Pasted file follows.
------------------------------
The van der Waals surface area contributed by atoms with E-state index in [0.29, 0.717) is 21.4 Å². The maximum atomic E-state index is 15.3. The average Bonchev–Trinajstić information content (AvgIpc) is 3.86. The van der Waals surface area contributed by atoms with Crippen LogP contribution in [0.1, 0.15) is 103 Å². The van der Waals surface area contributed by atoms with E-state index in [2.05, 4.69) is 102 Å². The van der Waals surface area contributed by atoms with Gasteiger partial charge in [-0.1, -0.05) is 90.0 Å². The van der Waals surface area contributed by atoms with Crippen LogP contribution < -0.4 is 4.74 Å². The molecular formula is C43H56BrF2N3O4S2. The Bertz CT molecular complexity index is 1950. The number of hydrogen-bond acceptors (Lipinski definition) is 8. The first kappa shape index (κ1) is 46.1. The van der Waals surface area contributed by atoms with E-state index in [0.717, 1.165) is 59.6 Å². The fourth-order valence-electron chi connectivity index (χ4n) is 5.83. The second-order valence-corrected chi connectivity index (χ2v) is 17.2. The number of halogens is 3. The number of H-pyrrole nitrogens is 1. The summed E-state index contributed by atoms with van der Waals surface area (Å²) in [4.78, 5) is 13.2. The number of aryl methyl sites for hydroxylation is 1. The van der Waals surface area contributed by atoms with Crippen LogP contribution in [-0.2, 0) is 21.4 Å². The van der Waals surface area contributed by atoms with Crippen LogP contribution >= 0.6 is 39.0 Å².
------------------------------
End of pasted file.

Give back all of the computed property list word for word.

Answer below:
The van der Waals surface area contributed by atoms with E-state index in [0.29, 0.717) is 21.4 Å². The maximum atomic E-state index is 15.3. The average Bonchev–Trinajstić information content (AvgIpc) is 3.86. The van der Waals surface area contributed by atoms with Crippen LogP contribution in [0.1, 0.15) is 103 Å². The van der Waals surface area contributed by atoms with E-state index in [2.05, 4.69) is 102 Å². The van der Waals surface area contributed by atoms with Gasteiger partial charge in [-0.1, -0.05) is 90.0 Å². The van der Waals surface area contributed by atoms with Crippen LogP contribution < -0.4 is 4.74 Å². The molecular formula is C43H56BrF2N3O4S2. The Bertz CT molecular complexity index is 1950. The number of hydrogen-bond acceptors (Lipinski definition) is 8. The first kappa shape index (κ1) is 46.1. The van der Waals surface area contributed by atoms with E-state index in [0.717, 1.165) is 59.6 Å². The fourth-order valence-electron chi connectivity index (χ4n) is 5.83. The second-order valence-corrected chi connectivity index (χ2v) is 17.2. The number of halogens is 3. The number of H-pyrrole nitrogens is 1. The summed E-state index contributed by atoms with van der Waals surface area (Å²) in [4.78, 5) is 13.2. The number of aryl methyl sites for hydroxylation is 1. The van der Waals surface area contributed by atoms with Crippen LogP contribution in [-0.2, 0) is 21.4 Å². The van der Waals surface area contributed by atoms with Crippen LogP contribution >= 0.6 is 39.0 Å².